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One of the figures i read was that if you served in the infantry you stood a 86% chance of either being killed / died , wounded , were missing in action , or were taken prisoner .

Steve.

Just curious. Where does this figure come from, and does it give a time period? (ie. does it refer to a soldier who arrived in France in August 1914?) I'm asking this as, to me, an 86% chance of becoming a casualty seems a little excessive for the British Infantry after 1914.

Dave.

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The Swansea Battalion was formed following a Mayoral appeal and the Mayors son (Frank Corker) served as a Second Lt. He went missing folowing a trench raid in June 1916. Search parties went out on two consecutive nights trying to find him or his body (they didn't find him).

The subsequent WO telegram stated he was reported 'missing June 5th'. The Battalion CO told the family 'your boy has been killed in action. He will be offically put down as missing...'. Following an enquiry from Frank's grieving mother the WO replied in Feb 1917 that it was 'regretfully constrained to conclude that this officer died on or since 4th June 1916...'

Bernard

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;) Hi Dave ,

the figure comes from a link kindly posted by m13pgb in reply to a question i posted on the 29th Dec 2004 entitled 'casualty numbers - daily averages ', phil's reply containing the link was on 2nd Jan 2005 . The file is attatched below .

Regards ,

Steve .

figures_2_.htm

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Guest Simon Bull
Others would be prisoners.  They might never show up until after the war, especially if they were sent to a POW camp where they were not allowed to register with the Red Cross.

Two points

(1) I wondered, Tom, if you are speculating re the existence of such PoW camps or whether there is positive evidence that such PoW camps (i.e. those denying registration) existed.

Simon - I try never to speculate, preferring to remain silent if I'm not fairly certain of what I am about to say. Of course, that doesn't mean that I'm always right. I learned about Red Cross registration via Richard van Emden's Prisoners of the Kaiser. New arrivals he says, were given postcards to fill in and Red Cross officials collected them. With the information at their disposal they were able to inform the military authorities of which prisoners were being held where, and they in turn were able to inform the next-of-kin of information received. The Red Cross were also able to log the new arrivals into their welfare system, such as it was.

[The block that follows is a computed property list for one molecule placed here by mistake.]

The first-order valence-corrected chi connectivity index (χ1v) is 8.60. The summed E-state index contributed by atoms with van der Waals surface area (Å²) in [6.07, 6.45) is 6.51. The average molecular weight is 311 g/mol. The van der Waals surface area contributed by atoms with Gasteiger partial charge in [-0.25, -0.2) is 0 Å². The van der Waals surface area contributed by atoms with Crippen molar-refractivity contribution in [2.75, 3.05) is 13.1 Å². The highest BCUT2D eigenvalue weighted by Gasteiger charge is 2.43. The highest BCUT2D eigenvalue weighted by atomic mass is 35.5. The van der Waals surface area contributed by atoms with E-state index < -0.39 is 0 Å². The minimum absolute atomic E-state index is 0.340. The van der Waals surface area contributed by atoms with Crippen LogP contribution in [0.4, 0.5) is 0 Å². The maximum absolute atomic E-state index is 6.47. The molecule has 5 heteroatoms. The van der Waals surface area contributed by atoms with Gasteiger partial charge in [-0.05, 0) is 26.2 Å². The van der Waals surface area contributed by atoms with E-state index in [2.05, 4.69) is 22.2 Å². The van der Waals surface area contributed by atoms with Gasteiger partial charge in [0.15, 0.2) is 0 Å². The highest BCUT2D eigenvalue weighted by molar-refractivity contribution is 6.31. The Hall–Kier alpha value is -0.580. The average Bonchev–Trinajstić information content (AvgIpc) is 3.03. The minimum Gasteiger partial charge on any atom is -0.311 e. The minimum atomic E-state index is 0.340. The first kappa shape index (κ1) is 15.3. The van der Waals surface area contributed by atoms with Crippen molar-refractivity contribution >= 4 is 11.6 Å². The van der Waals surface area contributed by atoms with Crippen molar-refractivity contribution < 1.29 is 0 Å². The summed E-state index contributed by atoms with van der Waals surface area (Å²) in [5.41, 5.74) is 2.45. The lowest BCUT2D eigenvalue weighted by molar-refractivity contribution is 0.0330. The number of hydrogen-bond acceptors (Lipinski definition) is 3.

The same book refers to prisoners who weren't given the opportunity to register in this way. I can't check with the book at the moment, but I think that there were whole camps which denied this opportunity. Perhaps a Pal can look up this aspect in the book for us to clarify.

Tom

Thanks Tom. I thought I had a copy of this book, but cannot find it, otherwise I would have followed your reference up.

Thanks again for your help.

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I looked this morning and found a letter passed on to the local paper which should clarify this issue. I will key in the exact text later .. but the little article based on the letter made it plain that anyone whose relative was posted as missing received a note of clarification as to what the term actually meant.

This seemed to be a standard addendum to such lettters. Anyone got one handy now? If not I'll post this evening.

Des

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Guest Simon Bull

This thread has set me thinking about the civil law side of this issue.

I have no idea what procedures existed in civil law for getting soldiers declared dead during the Great War. There must, during both World Wars, have been special procedures.

As the Tsunami disaster revealed, the procedures in peacetime for getting missing people declared dead are, with good reason, quite onerous and rigidly delineated and require a high standard of proof. This is because the consequences of declaring someone dead who is not dead can be very serious (eg all their property would have been inherited by others; their "widow/er" might have remarried etc).

In ordinary civil law there is a presumption that someone is dead if they have not been seen/heard for 7 years. However, a formal declaration of the death of a missing person is still required from a court.

This would obviously be impossibly cumbersome in wartime, and I wonder how the civil authorities coped with this. The relatives of the deceased could not proceed to inherit property, re-marry etc, until he was in some way formally declared dead, but I would not have thought that the decision of the Battalion/Regiment on this would be final, particularly if the Battalion/Regiment refused to regard as dead someone who had been missing for a long time. Presumably the crucial factor would have been the issue, by the civil authorities, of a death certificate, and I have no idea what procedures and considerations governed the decision to do this.

I would have thought that, (given the scale of the casualties and the scope for bureaucratic confusion, let alone the practical uncertainties of the situation) there almost certainly must have been cases in which men who had been legally regarded as dead turned out not to be dead. I wonder if this happened in cases where widows had remarried, property had passed under wills/intestacy etc.